Femina (Trinity College, Cambridge MS B.14.40) : edited with an Introduction and Notes

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dc.contributor.author Rothwell, W.
dc.date.accessioned 2008-12-03T16:55:34Z
dc.date.available 2008-12-03T16:55:34Z
dc.date.issued 2005
dc.identifier.citation Rothwell , W 2005 , Femina (Trinity College, Cambridge MS B.14.40) : edited with an Introduction and Notes . The Anglo-Norman On-Line Hub . en
dc.identifier.isbn 978-0-9552124-0-6
dc.identifier.other PURE: 88513
dc.identifier.other dspace: 2160/1331
dc.identifier.uri http://hdl.handle.net/2160/1331
dc.identifier.uri http://www.anglo-norman.net/texts/femina.pdf en
dc.description Rothwell, W., Femina (Trinity College, Cambridge MS B.14.40); edited with an Introduction and Notes (The Anglo-Norman On-Line Hub, 2005) RAE2008 en
dc.description.abstract Although presented as a continuous whole, Femina is, in fact, made up of three independent parts taken from different earlier works, followed by a fourth section composed by the scribe himself that derives its material from the first section. This first and major component of the text is an abridged and grossly inaccurate copy of one of the manuscripts of Walter of Bibbesworth’s Tretiz (Rothwell 1990), followed by two much smaller additions of a quite different character, one of them an extract from Urbain le Courtois (Parsons 1929) and the other ‘borrowed’ from Bozon’s Proverbes de bon enseignement (see Arnould 1939 pp.4-8), each of the three parts being clearly separated from the others by a break in the text. At the end of the Bibbesworth section the scribe writes: ‘And now y ende here my resoun’ (p.83), prefacing the start of his new theme with the Latin: ‘De moribus infantis’; ten pages later he moves on to his third section, with the words: ‘Querez Catoun pur autorité, Secheþ Catoun for authorite’. After concluding his moral teaching in this third section with the hope that his readers might come into the joy of God and sealing it with ‘Amen’, he nevertheless embarks immediately on the fourth section, the only part of the work that is his own creation, a tripartite exposition of the French vocabulary used in his first section. These pages are set out in three columns under the Latin headings: Linia scripcionis, Regula locucionis and Regula construccionis. The first column contains a list of French words in roughly alphabetical order, the second one spells them as the scribe thinks they should be pronounced, and the third column translates them into English. Only at the end of this section does he finally bring his work to a conclusion – ‘Qui scripsit carmen sit benedictus Amen. Explicit ffemina nova’. en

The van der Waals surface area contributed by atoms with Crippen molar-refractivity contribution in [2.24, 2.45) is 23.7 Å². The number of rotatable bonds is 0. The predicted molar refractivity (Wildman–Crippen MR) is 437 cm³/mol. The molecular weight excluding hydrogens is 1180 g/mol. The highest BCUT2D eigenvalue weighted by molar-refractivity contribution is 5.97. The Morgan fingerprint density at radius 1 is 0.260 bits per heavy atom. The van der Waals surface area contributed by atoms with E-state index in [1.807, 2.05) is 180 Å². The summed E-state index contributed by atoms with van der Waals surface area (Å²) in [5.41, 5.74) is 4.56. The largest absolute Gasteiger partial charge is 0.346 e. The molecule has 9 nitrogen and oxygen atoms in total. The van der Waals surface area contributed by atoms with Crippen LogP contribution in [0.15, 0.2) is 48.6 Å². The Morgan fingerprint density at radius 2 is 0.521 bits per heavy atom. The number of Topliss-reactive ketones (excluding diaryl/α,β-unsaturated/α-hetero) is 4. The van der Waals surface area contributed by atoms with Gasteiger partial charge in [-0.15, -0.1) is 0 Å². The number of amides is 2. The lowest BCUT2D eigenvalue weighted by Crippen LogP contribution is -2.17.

dc.language.iso eng
dc.publisher The Anglo-Norman On-Line Hub
dc.title Femina (Trinity College, Cambridge MS B.14.40) : edited with an Introduction and Notes en
dc.type Text en
dc.type.publicationtype Book en
dc.contributor.institution Aberystwyth University en
dc.contributor.institution Department of European Languages en


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